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Pouring petrol on the flames: using oncolytic virotherapies to enhance tumour immunogenicity

Teijeira Crespo, Alicia, Burnell, Stephanie, Capitani, Lorenzo, Bayliss, Rebecca ORCID:, Moses, Elise, Mason, Georgina H., Davies, James A. ORCID:, Godkin, Andrew J. ORCID:, Gallimore, Awen M. ORCID: and Parker, Alan L. ORCID: 2021. Pouring petrol on the flames: using oncolytic virotherapies to enhance tumour immunogenicity. Immunology 163 (4) , pp. 389-398. 10.1111/imm.13323

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Oncolytic viruses possess the ability to infect, replicate and lyse malignantly transformed tumour cells. This oncolytic activity amplifies the therapeutic advantage and induces a form of immunogenic cell death, characterized by increased CD8 + T-cell infiltration into the tumour microenvironment. This important feature of oncolytic viruses can result in the warming up of immunologically ‘cold’ tumour types, presenting the enticing possibility that oncolytic virus treatment combined with immunotherapies may enhance efficacy. In this review, we assess some of the most promising candidates that might be used for oncolytic virotherapy: immunotherapy combinations. We assess their potential as separate agents or as agents combined into a single therapy, where the immunotherapy is encoded within the genome of the oncolytic virus. The development of such advanced agents will require increasingly sophisticated model systems for their preclinical assessment and evaluation. In vivo rodent model systems are fraught with limitations in this regard. Oncolytic viruses replicate selectively within human cells and therefore require human xenografts in immune-deficient mice for their evaluation. However, the use of immune-deficient rodent models hinders the ability to study immune responses against any immunomodulatory transgenes engineered within the viral genome and expressed within the tumour microenvironment. There has therefore been a shift towards the use of more sophisticated ex vivo patient-derived model systems based on organoids and explant co-cultures with immune cells, which may be more predictive of efficacy than contrived and artificial animal models. We review the best of those model systems here.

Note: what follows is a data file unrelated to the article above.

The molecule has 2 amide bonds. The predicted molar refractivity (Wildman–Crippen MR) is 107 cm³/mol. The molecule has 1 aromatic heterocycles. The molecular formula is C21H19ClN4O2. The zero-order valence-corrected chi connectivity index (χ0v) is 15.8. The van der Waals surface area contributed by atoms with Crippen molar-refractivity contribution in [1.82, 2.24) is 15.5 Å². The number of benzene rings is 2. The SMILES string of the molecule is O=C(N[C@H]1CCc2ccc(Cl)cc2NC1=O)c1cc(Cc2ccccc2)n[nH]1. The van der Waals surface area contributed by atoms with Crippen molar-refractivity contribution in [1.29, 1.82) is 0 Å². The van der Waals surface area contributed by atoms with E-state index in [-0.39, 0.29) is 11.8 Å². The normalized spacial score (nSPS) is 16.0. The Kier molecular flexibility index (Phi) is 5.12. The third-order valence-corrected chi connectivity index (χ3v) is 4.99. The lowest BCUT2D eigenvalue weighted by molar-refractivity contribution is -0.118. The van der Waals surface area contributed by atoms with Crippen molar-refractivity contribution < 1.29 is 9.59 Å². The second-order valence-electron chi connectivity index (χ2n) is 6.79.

Item Type: Article
Date Type: Publication
Status: Published
Schools: Medicine
Additional Information: This is an open access article under the terms of the Creative Commons Attribution License, which permits use, distribution and reproduction in any medium, provided the original work is properly cited.
Publisher: Wiley
ISSN: 0019-2805
Funders: MRC, Cancer Research UK
Date of First Compliant Deposit: 28 February 2021
Date of Acceptance: 12 February 2021
Last Modified: 11 Oct 2023 19:02

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